America's Millennials are less likely to believe in God compared to older generations. They are also less attached to organized politics and religion, are linked by social media, distrustful of people and in no hurry to marry, but they are optimistic about the country's future, a new Pew Research Center report shows.
About 29 percent of adults aged 18-33 say they are not affiliated with any religion, shows the Pew study released Friday. Eleven percent say they don't believe in God compared to 6 percent of Gen Xers. Fifty-eight percent of Millennials say they are absolutely certain of their belief in God while 69 percent of Gen Xers say the same. Twenty-eight percent of Millennials and 24 percent of Gen Xers say they believe in God but aren't certain.
Meanwhile, half of Millennials describe themselves as political independents.
The study notes that these are at or near the highest levels of religious and political disaffiliation recorded for any generation in the quarter-century that the research group has been polling on these topics.
"It's not that they don't have strong opinions, political opinions – they do," said Paul Taylor, co-author of the report. "It's simply that they choose not to identify themselves with either political party."
While many Millennials call themselves political independents, they tend to support Democrats and liberal views on many political and social issues, ranging from a belief in an activist government to support for same-sex marriage and marijuana legalization, the study adds.
The support for gay marriage among Millennials has increased from 44 percent in 2004 to 68 percent now, and marijuana legalization from 34 percent to 69 percent, the research says. However, their views on gun control and abortion are similar to those of older generations.
Millennials are also somewhat less enthusiastic than older adults about environmentalism. Just 32 percent said green issues describe them very well, compared with at least 40 percent among all older generations.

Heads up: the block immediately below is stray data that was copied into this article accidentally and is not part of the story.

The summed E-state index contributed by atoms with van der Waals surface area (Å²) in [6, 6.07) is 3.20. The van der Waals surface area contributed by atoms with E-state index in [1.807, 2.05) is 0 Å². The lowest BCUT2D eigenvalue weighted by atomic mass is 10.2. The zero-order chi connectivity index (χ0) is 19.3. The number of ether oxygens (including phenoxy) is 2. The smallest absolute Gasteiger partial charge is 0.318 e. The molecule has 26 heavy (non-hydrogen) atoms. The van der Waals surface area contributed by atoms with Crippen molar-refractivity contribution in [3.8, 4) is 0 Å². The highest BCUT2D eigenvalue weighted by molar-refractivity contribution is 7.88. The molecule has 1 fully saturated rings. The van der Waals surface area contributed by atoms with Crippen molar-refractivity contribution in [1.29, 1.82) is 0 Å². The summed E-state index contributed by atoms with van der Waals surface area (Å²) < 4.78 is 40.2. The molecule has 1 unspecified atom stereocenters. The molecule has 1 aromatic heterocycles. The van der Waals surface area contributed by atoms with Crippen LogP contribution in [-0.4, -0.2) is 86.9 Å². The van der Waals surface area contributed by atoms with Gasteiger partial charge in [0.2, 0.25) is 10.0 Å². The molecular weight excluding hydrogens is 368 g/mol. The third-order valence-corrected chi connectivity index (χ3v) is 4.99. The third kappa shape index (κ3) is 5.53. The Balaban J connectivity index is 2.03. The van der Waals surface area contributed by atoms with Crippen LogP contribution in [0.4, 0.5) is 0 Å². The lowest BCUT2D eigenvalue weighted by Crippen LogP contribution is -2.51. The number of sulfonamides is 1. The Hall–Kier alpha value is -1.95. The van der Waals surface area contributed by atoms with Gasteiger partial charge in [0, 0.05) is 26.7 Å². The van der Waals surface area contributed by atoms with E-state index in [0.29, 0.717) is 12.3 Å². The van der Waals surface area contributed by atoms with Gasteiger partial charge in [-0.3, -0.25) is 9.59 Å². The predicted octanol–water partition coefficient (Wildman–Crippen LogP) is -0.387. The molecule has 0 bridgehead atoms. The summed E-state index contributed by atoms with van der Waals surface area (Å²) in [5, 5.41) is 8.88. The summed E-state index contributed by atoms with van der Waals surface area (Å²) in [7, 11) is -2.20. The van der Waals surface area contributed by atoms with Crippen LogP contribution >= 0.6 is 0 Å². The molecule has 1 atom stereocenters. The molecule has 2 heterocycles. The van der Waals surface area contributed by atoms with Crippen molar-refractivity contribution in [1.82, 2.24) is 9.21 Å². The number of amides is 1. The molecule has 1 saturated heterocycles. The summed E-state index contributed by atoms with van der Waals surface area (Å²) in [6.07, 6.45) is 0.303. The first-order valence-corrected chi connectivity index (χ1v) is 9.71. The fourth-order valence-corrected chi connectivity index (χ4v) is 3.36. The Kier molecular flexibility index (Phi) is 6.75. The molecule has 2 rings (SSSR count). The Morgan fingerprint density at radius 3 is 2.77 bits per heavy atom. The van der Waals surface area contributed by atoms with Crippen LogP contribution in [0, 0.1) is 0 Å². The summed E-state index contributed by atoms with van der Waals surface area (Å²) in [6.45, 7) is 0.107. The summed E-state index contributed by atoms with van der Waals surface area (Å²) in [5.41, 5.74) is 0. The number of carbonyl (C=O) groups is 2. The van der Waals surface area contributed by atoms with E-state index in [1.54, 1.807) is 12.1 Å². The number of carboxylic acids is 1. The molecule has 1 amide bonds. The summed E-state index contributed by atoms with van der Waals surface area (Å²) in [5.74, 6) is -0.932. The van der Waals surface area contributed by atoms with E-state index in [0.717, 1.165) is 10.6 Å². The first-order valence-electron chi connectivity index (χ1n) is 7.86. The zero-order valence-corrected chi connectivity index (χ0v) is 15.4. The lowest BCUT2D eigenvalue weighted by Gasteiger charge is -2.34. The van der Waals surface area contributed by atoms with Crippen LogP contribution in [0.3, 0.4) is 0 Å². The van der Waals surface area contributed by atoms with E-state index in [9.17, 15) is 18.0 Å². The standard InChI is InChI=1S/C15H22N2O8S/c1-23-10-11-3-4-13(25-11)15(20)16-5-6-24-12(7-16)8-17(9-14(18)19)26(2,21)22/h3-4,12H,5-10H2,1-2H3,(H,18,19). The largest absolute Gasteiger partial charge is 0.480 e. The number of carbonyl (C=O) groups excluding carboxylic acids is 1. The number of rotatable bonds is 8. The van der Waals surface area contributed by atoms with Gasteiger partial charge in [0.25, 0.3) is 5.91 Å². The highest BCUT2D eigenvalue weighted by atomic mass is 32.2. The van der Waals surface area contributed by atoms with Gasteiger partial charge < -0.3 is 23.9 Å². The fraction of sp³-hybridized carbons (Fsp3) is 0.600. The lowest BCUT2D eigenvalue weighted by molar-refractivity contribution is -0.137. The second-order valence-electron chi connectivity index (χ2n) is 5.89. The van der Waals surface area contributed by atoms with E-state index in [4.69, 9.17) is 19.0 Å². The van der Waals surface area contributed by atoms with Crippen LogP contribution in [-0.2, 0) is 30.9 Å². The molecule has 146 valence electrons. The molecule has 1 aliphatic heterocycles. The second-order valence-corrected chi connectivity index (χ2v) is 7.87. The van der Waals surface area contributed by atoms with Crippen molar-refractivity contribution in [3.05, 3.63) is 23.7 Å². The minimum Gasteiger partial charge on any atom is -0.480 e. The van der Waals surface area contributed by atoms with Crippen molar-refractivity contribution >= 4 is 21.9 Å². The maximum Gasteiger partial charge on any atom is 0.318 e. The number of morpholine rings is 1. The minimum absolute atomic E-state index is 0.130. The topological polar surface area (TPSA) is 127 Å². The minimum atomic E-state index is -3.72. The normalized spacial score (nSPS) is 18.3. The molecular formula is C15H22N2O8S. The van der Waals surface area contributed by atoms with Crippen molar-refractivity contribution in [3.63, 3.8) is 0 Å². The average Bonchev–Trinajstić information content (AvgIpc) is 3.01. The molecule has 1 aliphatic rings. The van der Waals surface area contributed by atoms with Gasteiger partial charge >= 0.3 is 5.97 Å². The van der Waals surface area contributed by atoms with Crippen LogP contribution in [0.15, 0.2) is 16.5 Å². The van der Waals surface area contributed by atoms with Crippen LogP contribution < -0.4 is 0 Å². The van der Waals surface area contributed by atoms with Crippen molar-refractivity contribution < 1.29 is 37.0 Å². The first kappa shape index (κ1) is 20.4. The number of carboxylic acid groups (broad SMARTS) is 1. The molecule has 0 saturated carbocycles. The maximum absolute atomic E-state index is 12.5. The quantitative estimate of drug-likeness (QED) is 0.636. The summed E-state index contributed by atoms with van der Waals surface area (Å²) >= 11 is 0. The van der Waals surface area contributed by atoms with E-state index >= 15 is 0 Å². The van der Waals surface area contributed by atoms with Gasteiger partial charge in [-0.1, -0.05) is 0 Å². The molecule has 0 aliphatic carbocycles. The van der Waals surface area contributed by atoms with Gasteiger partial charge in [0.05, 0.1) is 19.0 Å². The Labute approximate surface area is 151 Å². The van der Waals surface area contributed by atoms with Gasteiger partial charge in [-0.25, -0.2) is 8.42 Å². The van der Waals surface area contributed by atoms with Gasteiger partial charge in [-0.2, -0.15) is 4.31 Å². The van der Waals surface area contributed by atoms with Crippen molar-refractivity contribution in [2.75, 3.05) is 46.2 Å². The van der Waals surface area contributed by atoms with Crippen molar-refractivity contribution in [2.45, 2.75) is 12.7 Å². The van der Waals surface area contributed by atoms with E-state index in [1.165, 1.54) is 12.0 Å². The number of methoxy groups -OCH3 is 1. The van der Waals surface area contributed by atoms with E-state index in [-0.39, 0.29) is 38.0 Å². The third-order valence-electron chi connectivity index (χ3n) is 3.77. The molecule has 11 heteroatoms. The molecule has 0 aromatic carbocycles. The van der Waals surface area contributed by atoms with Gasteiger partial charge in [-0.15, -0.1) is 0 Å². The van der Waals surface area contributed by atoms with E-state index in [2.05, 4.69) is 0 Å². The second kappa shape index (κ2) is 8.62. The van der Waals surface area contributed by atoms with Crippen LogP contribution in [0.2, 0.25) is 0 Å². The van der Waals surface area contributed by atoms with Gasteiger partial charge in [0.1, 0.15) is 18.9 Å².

The study found that only about one-fourth of this generation is married. Sixty-nine percent of unmarried Millennials say they would like to marry, but many – especially those with lower levels of income and education – lack what they think is necessary for marriage, a solid economic foundation.
They are "forging a distinctive path into adulthood," according to Taylor.
Millennials are a transitional generation, which partly explains their political liberalism. Some 43 percent of Millennial adults are non-white, the highest share of any generation.
More than half of white Millennials identify as independent, compared to 47 percent of their non-white counterparts. Thirty-seven percent of non-white Millennials associate with Democrats, and only 9 percent with Republicans.
Racial diversity may also partly explain their low levels of social trust, the research suggested. Asked the question, "Generally speaking, would you say that most people can be trusted or that you can't be too careful in dealing with people," less than 20 percent agreed.
Millennials are almost as likely as their elders to have a favorable view of business, and they are more likely than older generations to say they support an activist government, the report added.
They are also "digital natives," as 81 percent of them are on Facebook with a median friend count of 250, far higher than that of older age groups.
They are also somewhat more optimistic than older adults about the country's future, with 49 percent saying the America's best days are ahead, a view held by 42 percent of Gen Xers, 44 percent of Boomers and 39 percent of Silents.
The study was based on a survey conducted Feb. 14-23, 2014, among 1,821 adults nationwide, including 617 Millennial adults, and analysis of other Pew Research Center surveys conducted between 1990 and 2014.